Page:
There have been active developments across the borders of a number of Latin American countries since 2004 to form what was seen as a regional forum for, among other things, the social inclusion of these countries’ different nations. Last year, during the first ever South American Energy Summit, held in Venezuela, twelve Latin American countries met and founded the Union of South American Nations (UNASUR). The treaty was signed on Friday, 23rd May 2008.
Is this a positive development for workers and peasants across Latin America? To answer this question, one has to look at the objectives of this new creation. First, however, we must find out who the main players are. At this stage the key players are Bolivia, Venezuela, Brazil, Colombia and to a lesser degree Equador. Now, the objectives.
The treaty underlines that one of the main objectives is the development of political, social and economical co-ordination between the region’s different countries. The interesting thing is that this union will have as many objectives, and as divergent, as the many members it has. Each country has its own idea what the priorities of the union must be. Notwithstanding the deepening levels of integration between the different South American countries over the last few years, there remain a number of serious impediments to effective integration.
Firstly, there is the national conflicts between the different countries. With no end in sight and individual countries wanting Unasur to establish a defence council as a matter of priority, one foresees more muscle flexing than living by the spirit and letter of the treaty. Secondly, there are such a number of different political visions, interests and international alliances that these make any meaningful integration a lofty ideal. Thirdly, the economic assymmetry is a very real stumbling block. Brazil alone has a GDP of nearly half of Unasur. The Economic Commission for Latin America and the Caribbean reported that the GDP of the twelve South American countries $2.5 trillion in 2006. Brazil alone had a GDP of $1.06 trillion in 2006 and $1.3 trillion in 2007.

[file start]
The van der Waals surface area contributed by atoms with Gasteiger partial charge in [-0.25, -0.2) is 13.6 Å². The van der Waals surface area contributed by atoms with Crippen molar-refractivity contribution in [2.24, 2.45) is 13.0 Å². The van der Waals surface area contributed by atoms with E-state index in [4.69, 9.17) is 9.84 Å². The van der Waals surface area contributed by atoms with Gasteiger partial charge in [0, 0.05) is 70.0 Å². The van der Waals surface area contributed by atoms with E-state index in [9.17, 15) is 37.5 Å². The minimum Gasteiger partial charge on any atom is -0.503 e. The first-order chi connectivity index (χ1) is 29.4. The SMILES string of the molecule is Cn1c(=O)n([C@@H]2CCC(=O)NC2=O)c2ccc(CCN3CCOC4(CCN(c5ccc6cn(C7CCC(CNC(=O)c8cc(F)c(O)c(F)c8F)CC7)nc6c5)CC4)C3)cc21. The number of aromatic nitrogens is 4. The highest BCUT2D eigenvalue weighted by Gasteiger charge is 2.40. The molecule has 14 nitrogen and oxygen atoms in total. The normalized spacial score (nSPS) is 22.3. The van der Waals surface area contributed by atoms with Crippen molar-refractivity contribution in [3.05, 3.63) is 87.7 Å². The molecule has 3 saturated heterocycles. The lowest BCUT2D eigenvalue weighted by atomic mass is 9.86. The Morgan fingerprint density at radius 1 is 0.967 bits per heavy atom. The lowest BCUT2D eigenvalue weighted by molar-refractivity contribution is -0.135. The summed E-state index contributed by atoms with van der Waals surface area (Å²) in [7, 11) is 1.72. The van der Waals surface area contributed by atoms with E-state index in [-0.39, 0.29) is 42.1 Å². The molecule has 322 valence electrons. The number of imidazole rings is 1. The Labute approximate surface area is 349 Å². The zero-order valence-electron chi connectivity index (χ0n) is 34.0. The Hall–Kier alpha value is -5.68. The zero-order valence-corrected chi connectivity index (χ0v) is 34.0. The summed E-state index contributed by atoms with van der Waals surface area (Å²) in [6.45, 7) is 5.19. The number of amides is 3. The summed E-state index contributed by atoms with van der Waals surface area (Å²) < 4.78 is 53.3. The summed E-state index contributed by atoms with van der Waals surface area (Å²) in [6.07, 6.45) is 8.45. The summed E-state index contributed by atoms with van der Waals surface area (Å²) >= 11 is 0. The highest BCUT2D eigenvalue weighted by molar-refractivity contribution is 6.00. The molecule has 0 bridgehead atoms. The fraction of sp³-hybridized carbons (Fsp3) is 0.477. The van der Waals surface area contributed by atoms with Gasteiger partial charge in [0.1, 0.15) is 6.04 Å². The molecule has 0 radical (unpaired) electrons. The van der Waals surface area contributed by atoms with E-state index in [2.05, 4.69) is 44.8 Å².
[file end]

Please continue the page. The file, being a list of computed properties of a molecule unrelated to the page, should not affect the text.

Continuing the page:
UNASUR aims to create a South American economic bloc and through that, the power to overcome the protectionist barriers imposed by European countries and the USA. What is evident in this scheme of things is that they hope to create a path for exports to strengthen the big commodity producers of these countries. The very fact that these producers are themselves linked to and integrated into international capitalism testifies to the pipedream that UNASUR would not even be able to protect the national economic interests of its member states. You can’t manouevre around the system. It needs to be rooted out.
The useless chatter about ‘social inclusion, economic growth and union of peoples’ must not distract from the hard realities here. Workers and peasants in South America shall find no hope or use in UNASUR. Nowhere is the paradoxical crisis of the system as clear as in the case of UNASUR’s creation. It is, on the one hand, a sign of the deep crisis of the ruling elites in the Latin American countries, but also a sign of the chronic crisis of revolutionary working class leadership in those countries.
The harmonious development of South America’s economy and its social life cannot happen under the leadership of those protecting international capital’s interests; the solution lies in the working people establishing their own rule and to re-organise life in Latin America on the basis of the needs of people. There is no middle road.